When the Buffalo Sabres dismissed Lindy Ruff Tuesday afternoon, it ended the run of one of the longest-tenured coaches in North American sports.
Ruff led the Sabres to multiple Eastern Conference Finals and one Stanley Cup appearance but his message had become stale in Buffalo.
In this day and age, with owners and general managers becoming less and less patient, Ruff’s 16 seasons is an impressive accomplishment.
With Ruff’s impressive stretch in mind, here are some of the other longest-tenured coaches around the sports world
Gregg Popovich, San Antonio Spurs (Hired: Dec. 10, 1996)
Other than Phil Jackson, Popovich has been the most dominant coach in the NBA over the last 15 years.
Under Popovich, the San Antonio Spurs have been one of the league’s most consistent teams and have done it without adding any superstar players in free agency or trades.
Popovich has been able to keep the Spurs atop the Western Conference since the franchise acquired Tim Duncan in the 1997 Draft.
The longtime Spurs coach has built a dynasty, an incredible feat in a small market like San Antonio.
Even with an aging group of core players, the Spurs remain in contention and one of the savviest teams on the defensive end.
We don’t see the Spurs getting rid of Popovich any time soon and his exit would most likely come on his own terms.
Barry Trotz, Nashville Predators (Aug. 6, 1997)
Just like Popovich, Trotz has been able to get the most out of a small-market franchise.
The longtime Nashville Predators coach has been with the franchise since its inception and is widely considered one of the top coaches in the NHL.
It took Trotz a while to build up an expansion franchise but the Predators have made the playoffs in seven of the last eight seasons. Unlike a certain team in Toronto.
Even with his resume, Trotz has never won the Jack Adams Trophy for the NHL’s coach of the year.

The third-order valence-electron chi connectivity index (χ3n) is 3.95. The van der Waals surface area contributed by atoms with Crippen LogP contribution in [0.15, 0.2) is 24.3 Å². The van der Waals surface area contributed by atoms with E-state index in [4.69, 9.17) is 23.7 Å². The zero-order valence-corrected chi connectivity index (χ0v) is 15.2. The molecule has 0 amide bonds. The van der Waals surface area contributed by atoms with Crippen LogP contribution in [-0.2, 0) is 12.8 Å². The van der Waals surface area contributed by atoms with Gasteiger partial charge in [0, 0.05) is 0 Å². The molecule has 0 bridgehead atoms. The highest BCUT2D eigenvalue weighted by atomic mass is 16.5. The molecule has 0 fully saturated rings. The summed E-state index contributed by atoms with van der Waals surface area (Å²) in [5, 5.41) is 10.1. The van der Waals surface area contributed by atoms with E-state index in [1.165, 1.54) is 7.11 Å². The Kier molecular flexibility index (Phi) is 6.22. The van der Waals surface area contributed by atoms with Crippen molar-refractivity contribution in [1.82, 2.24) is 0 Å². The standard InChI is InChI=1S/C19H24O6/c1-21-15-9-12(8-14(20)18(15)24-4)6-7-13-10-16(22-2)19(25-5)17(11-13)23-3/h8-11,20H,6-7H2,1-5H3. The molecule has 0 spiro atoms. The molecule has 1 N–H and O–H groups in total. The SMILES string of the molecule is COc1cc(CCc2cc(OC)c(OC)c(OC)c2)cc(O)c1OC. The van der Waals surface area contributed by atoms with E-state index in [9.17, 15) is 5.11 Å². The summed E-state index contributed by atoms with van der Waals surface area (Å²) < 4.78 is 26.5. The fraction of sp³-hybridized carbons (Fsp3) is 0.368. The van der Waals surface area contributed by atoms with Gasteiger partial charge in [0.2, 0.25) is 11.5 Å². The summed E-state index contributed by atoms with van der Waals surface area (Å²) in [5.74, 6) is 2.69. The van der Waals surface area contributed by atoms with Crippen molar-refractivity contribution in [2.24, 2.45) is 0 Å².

Outside of Trotz, the longest-serving NHL coach is Mike Babcock with the Detroit Red Wings (hired in 2005,).
Mike Scioscia, Los Angeles Angels of Anaheim (Nov. 18, 1999)
There were rumblings that Mike Scioscia was on the hot seat after disappointing season with the Los Angeles Angels in 2012 but he has been one of the most effective managers over the past decade.
The former catcher helped the Angels end a 15-year playoff drought in 2002 when they defeated Barry Bonds and the San Francisco Giants to win their first World Series championship.
The 54-year-old Scioscia has amassed the most wins in Angels’ history and is a two-time MLB Manager of the Year Award winner.
The Angels made the postseason in six of Scioscia’s first 10 seasons as manager.
The next longest-tenured manager in the MLB is Minnesota Twins skipper Ron Gardenhire, who was officially hired in January of 2002.
Bill Belichick, New England Patriots (Jan. 27, 2000)
He may not be the most likeable character but Bill Belichick has been the face of NFL coaches since he was hired by the New England Patriots at the turn of the century.
After going 5-11 in his first season, Belichick has helped turn the Patriots into a consistent championship contender.
Belichick won three Super Bowls in his first five seasons with the club and led the team to a perfect 16-0 season in 2007.
Even though he is known for his defensive prowess, he has been able to adjust to his personnel and helped turn Tom Brady and the Patriots into the offensive force they are today.
While Belichick has not won a championship since 2004, he is no danger of losing his job and will likely end his tenure with his own retirement.